This week several of the largest Internet providers in the UK started to block KickassTorrents, Fenopy and H33T, but this doesn’t mean that the sites have become entirely inaccessible. As a direct result of the blockades several proxies for the banned sites are now being overloaded with traffic..
On Thursday a new round ofwebsite blocks was put in place by UK Internet providers.
The blockades were ordered by the High Court last month and require BT, Sky, Virgin Media, O2, EE and TalkTalk to block subscriber access to KickassTorrents, Fenopy and H33T. Previously a similar order took down The Pirate Bay in most of the UK.
The music industry had asked for these blockades hoping to make it harder for people to access pirated music. To a certain degree this may be working, but large groups of people are bypassing the court orders by switching to proxy sites.
As soon as the ISPs put up their filters people searched for alternative ways to access their beloved torrent sites. The graph below shows the Google search trend for the term “KickassTorrents proxy,” which surged on Thursday.
This increased demand led to a huge surge in traffic to several dedicated proxy sites, some of which had barely launched. Sites such as Kickassunblock.com, Kickassproxy and Katproxyhave welcomed many new visitors over the past few days.
Most interest goes out to KickassTorrents proxies, which is not surprising. After the Pirate Bay was blocked last year Kat.ph became the most popular torrent site in the UK, earning a spot among the 50 most-visited websites in the region.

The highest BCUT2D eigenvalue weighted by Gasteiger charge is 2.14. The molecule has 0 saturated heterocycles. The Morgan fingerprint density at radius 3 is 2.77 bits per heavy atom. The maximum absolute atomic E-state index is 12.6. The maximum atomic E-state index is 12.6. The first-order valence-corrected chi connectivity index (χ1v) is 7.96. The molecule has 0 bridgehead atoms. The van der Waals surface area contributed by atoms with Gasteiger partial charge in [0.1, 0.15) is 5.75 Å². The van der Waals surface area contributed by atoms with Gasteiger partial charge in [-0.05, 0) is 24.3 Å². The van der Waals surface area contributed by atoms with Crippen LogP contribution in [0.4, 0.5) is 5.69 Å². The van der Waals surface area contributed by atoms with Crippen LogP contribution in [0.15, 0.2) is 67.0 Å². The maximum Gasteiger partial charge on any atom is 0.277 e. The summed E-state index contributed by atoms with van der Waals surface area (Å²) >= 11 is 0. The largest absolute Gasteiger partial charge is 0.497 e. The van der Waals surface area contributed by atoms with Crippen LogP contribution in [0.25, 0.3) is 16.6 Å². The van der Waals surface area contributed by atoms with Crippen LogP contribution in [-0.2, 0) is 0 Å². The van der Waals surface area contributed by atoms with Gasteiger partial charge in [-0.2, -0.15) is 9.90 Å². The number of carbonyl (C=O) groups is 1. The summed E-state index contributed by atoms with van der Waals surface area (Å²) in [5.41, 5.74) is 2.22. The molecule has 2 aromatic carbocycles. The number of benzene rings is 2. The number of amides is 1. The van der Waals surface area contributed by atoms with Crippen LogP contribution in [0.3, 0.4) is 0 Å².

H33T and Fenopy have a smaller audience but are also catered for by dedicated proxy sites. H33T remains accessible in the UK through H33tunblock and H33t.uk.to among others, and Fenopy also has several dedicated proxies including Fenopyproxy and Unblockfenopy.
The above shows that for every website that’s blocked, many new ones are likely to appear. Those who really want to download torrents will find a way to access KickassTorrents, H33T, Fenopy, or one of the many alternative torrent sites still available.
The notion that the blockades may do little to prevent existing users from using BitTorrent was previously highlighted by several Dutch and UK Internet providers. These ISPs claimed that BitTorrent traffic didn’t decline after the blockades against The Pirate Bay were implemented.
That said, the blockades may put off people who are new to BitTorrent, or those who stumble upon the blocked sites through search engines.
And so the Whac-A-Mole game continues…